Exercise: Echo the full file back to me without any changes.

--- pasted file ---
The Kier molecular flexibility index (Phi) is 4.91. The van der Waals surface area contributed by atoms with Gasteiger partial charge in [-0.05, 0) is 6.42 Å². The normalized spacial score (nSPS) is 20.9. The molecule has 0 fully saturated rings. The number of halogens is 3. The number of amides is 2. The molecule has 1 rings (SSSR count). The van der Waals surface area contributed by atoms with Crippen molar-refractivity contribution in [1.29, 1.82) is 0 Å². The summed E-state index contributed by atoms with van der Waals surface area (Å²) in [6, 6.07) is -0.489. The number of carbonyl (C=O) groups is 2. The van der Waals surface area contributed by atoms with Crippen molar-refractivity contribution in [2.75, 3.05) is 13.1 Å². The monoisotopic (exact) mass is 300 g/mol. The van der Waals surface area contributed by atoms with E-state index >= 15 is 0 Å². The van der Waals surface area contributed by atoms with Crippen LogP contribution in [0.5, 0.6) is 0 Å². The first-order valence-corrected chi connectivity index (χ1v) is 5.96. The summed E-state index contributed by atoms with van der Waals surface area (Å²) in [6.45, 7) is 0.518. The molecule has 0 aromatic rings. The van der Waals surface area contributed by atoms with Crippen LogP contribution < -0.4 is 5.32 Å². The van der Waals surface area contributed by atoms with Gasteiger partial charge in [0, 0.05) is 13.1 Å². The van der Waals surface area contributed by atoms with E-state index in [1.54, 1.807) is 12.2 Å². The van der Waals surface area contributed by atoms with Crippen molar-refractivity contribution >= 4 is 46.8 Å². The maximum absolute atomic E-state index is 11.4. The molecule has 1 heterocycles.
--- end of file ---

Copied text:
The Kier molecular flexibility index (Phi) is 4.91. The van der Waals surface area contributed by atoms with Gasteiger partial charge in [-0.05, 0) is 6.42 Å². The normalized spacial score (nSPS) is 20.9. The molecule has 0 fully saturated rings. The number of halogens is 3. The number of amides is 2. The molecule has 1 rings (SSSR count). The van der Waals surface area contributed by atoms with Crippen molar-refractivity contribution in [1.29, 1.82) is 0 Å². The summed E-state index contributed by atoms with van der Waals surface area (Å²) in [6, 6.07) is -0.489. The number of carbonyl (C=O) groups is 2. The van der Waals surface area contributed by atoms with Crippen molar-refractivity contribution in [2.75, 3.05) is 13.1 Å². The monoisotopic (exact) mass is 300 g/mol. The van der Waals surface area contributed by atoms with E-state index >= 15 is 0 Å². The van der Waals surface area contributed by atoms with Crippen LogP contribution in [0.5, 0.6) is 0 Å². The first-order valence-corrected chi connectivity index (χ1v) is 5.96. The summed E-state index contributed by atoms with van der Waals surface area (Å²) in [6.45, 7) is 0.518. The molecule has 0 aromatic rings. The van der Waals surface area contributed by atoms with Crippen LogP contribution < -0.4 is 5.32 Å². The van der Waals surface area contributed by atoms with Gasteiger partial charge in [0, 0.05) is 13.1 Å². The van der Waals surface area contributed by atoms with E-state index in [1.54, 1.807) is 12.2 Å². The van der Waals surface area contributed by atoms with Crippen molar-refractivity contribution >= 4 is 46.8 Å². The maximum absolute atomic E-state index is 11.4. The molecule has 1 heterocycles.